Krejcir trial: Guards confiscate journalist's pen

2015-10-28 14:41
Radovan Krejcir (Netwerk24)

Radovan Krejcir (Netwerk24)

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Johannesburg - Security was so tight at Radovan Krejcir's sentencing proceedings in court on Wednesday that guards even confiscated a journalist's pen.

With the police saying earlier this week that they knew Krejcir was plotting to escape, security measures at the High Court in Johannesburg were very tight, with every person undergoing an intensive search before being allowed into the courtroom.

One journalist's Parker pen didn't survive the search, while food and water bottles also had to be left at the entrance of the sixth floor passage.

The officers were wary of persons carrying any sharp objects, and confiscated the pen.

Each person who had been searched was then given a wrist band.

And after all that, the sentencing proceedings of Krejcir and five others - convicted of attempted murder, kidnapping and dealing in drugs - were postponed again, this time to November 17, when it would sit for three days.

Defence accused of delaying tactics

Lawyers of the accused requested the postponement, claiming that documents from the social worker needed for mitigation of sentence were not yet ready.

Louis Mashiane for the State accused the defence of using delaying tactics.

Piet du Plessis who is the instructing attorney for Krejcir, told the court that Krejcir had decided to terminate the services of his attorney, Annelene van den Heever.

"He wants to appoint a new counsel," du Plessis said.

He did not say why Krejcir wanted a new lawyer.

Court packed with cops

Judge Colin Lamont said the delays in the case were causing prejudice to all involved, including the policemen who had to be present for all the proceedings.

The scores of officers made up most of the court audience. Carrying rifles and dressed in their protective gear, they lined the court walls.

More police officers dressed in black suits sat in the front row of the court gallery, while other police officers were positioned outside the courtroom.

Before being allowed into the courtroom, security officers combed through everybody's bags and demanded identification. Each person had to write down their particulars.

After passing through a metal detector, each person was subjected to a thorough body search.

Meanwhile in court, police officers barred the media from using their cellphones, laptops and recording devices. Only the SABC had been issued rights to record and other media personnel had to use pen and paper to document the proceedings.

The high security measures come after police foiled what they say was an attempt by Krejcir to escape custody. Police seized several items from his cell during a raid, including a gun.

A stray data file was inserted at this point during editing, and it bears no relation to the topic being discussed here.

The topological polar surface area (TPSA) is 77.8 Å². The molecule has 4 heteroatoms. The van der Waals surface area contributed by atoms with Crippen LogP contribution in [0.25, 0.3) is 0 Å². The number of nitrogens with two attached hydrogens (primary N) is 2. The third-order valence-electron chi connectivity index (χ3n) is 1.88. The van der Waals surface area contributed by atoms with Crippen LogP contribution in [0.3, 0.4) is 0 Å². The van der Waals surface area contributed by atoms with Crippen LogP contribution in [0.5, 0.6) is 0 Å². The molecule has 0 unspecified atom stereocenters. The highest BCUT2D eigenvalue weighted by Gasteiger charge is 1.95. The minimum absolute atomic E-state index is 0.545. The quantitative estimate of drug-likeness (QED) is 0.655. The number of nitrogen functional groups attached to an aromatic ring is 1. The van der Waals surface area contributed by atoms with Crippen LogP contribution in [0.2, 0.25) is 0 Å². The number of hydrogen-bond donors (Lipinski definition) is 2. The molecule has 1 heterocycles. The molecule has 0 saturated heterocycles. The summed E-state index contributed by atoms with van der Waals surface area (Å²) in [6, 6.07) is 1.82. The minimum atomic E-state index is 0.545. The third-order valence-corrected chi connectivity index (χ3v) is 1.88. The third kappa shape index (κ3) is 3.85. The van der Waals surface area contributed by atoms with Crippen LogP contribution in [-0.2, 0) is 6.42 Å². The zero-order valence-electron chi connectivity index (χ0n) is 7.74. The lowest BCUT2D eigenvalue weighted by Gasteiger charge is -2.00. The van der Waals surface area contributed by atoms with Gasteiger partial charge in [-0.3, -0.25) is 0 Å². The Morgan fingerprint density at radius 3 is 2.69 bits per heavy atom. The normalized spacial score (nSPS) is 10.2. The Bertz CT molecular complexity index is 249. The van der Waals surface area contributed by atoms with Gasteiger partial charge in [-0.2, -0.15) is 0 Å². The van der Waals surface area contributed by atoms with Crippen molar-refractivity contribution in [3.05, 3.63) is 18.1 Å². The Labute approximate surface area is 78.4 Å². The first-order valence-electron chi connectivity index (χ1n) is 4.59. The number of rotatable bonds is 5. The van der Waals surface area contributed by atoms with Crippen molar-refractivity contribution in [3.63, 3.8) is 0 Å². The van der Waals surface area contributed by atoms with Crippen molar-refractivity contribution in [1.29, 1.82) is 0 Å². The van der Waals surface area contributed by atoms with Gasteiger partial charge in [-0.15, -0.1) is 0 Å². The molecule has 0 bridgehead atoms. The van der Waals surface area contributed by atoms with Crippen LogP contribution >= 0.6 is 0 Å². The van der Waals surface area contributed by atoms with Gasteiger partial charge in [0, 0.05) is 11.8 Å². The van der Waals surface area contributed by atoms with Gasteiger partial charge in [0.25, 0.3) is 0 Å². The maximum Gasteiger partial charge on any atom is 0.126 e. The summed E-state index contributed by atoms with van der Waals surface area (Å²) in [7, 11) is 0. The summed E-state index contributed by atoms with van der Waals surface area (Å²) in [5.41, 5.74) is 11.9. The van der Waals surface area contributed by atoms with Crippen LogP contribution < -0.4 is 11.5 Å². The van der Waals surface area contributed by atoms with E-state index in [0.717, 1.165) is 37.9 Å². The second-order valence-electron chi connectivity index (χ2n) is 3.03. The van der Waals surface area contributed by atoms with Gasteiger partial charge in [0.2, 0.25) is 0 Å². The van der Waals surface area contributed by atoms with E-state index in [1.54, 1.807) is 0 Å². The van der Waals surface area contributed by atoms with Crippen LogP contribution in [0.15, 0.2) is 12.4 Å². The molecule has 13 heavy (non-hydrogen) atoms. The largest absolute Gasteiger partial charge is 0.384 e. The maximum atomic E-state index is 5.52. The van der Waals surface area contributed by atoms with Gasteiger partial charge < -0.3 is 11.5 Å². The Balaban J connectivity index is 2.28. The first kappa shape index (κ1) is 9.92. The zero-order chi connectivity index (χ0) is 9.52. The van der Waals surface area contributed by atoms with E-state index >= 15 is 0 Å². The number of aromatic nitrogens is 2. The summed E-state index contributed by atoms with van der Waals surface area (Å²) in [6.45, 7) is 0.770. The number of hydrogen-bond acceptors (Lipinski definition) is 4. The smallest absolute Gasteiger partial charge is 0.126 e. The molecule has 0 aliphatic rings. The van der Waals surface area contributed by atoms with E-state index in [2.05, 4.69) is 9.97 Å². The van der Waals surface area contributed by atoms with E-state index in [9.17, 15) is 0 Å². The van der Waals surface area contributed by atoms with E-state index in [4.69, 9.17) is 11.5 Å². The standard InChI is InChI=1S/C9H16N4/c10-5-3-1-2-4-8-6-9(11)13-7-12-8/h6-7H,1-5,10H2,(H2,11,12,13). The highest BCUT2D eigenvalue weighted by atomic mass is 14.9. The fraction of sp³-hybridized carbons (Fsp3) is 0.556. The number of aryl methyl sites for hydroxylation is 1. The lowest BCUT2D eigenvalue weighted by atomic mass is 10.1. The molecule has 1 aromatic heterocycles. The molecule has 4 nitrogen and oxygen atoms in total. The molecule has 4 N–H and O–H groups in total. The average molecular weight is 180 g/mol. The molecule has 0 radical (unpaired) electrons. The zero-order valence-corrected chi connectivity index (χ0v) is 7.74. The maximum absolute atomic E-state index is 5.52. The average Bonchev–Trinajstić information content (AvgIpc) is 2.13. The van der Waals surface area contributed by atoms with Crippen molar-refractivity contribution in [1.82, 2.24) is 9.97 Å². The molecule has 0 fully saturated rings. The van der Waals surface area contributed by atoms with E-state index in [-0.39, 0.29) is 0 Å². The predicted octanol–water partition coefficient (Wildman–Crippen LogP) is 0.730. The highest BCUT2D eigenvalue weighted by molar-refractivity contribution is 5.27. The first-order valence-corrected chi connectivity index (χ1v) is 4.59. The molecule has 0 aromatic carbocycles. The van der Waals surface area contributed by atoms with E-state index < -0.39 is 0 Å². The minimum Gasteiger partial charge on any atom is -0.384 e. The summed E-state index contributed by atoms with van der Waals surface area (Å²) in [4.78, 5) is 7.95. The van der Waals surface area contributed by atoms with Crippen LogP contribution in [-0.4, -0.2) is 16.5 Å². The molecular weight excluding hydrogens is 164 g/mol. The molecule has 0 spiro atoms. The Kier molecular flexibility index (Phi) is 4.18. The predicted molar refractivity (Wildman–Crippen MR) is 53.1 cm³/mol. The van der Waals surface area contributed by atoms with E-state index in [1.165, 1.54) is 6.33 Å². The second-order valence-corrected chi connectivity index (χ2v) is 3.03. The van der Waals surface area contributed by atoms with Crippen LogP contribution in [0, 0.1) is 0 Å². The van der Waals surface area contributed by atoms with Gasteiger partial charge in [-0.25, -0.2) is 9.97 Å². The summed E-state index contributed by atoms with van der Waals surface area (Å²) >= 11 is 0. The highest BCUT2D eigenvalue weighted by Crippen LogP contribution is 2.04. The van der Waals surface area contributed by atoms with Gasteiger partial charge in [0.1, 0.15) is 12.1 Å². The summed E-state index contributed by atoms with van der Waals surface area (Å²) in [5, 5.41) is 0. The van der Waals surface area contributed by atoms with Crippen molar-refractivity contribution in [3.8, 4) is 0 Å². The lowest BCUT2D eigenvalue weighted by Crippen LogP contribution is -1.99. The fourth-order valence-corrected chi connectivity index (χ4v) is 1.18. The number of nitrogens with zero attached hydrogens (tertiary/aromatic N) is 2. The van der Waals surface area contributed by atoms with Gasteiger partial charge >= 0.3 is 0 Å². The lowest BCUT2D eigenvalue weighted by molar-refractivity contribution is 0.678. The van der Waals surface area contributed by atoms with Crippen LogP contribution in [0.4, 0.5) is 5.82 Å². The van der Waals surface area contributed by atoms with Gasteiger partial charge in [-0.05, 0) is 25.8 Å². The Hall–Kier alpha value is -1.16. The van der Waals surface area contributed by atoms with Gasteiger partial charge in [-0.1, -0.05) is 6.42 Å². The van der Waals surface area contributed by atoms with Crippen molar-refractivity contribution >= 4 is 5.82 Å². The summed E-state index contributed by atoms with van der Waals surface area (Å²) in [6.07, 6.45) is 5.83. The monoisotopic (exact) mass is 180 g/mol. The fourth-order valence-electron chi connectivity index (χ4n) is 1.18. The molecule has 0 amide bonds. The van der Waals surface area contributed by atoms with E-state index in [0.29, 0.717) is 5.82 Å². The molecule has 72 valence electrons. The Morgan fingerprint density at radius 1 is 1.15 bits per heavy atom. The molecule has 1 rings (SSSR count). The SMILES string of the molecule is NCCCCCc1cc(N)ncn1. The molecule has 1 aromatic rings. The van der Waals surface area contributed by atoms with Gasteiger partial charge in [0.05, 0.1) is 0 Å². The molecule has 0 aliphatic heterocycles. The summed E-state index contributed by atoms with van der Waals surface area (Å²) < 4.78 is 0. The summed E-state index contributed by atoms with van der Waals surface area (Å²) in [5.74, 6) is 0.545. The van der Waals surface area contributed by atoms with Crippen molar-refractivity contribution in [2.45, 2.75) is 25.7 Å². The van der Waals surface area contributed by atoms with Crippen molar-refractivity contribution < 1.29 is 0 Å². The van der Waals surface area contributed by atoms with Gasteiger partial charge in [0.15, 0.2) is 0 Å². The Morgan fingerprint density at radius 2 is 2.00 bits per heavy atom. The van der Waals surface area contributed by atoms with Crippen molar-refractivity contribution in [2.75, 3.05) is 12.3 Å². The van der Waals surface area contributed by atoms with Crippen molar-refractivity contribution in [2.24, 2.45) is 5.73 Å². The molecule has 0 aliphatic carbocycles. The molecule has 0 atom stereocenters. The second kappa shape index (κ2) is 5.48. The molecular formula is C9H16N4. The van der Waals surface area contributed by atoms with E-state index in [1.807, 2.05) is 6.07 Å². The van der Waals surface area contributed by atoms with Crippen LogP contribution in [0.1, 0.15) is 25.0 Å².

Last week, a woman, claiming to be an estate agent visiting Krejcir in jail, was arrested after a cellphone rang in a pair of shoes she had brought for him.

NPA wants to seize co-accused's assets

On Wednesday, however, the National Director of Public Works threw another spanner in the works when it announced that it was going after the assets of one of Krejcir's co-accused, Desai Luphondo.

Prashika Jagnath brought an application to have Luphondo's assets seized on the premise that he gained these from his illegal drug dealings.

Luphondo's lawyer did not object to the application. Both he and the NDPP would file affidavits before the matter was to be heard.

Jagnath, however, said they were concerned that as Luphondo and the others were still awaiting sentencing, they were being treated as awaiting trial prisoners.

This meant he had contact with the outside world and could ensure his assets were sold off before they would be seized.

Lamont, however, stressed that he had no powers over this, as the department of correctional services only classified prisoners as sentenced or awaiting trial.

Krejcir and the four other co-accused were found guilty of attempted murder, kidnapping and attempting to deal in drugs, while Luphondo was also convicted of drug dealing.

The six men were convicted in August. Numerous issues, largely because of Krejcir's legal team, have resulted in postponements in the six being sentenced.

Lamont said this was the last postponement he was would grant.

He warned Krejcir to have his legal affairs in order and for the other accused's lawyers to ensure the documents from the social workers were ready.

"They are convicts... They need to be sentenced sooner than later," Lamont said.

Read more on:    radovan krejcir  |  johannesburg  |  crime

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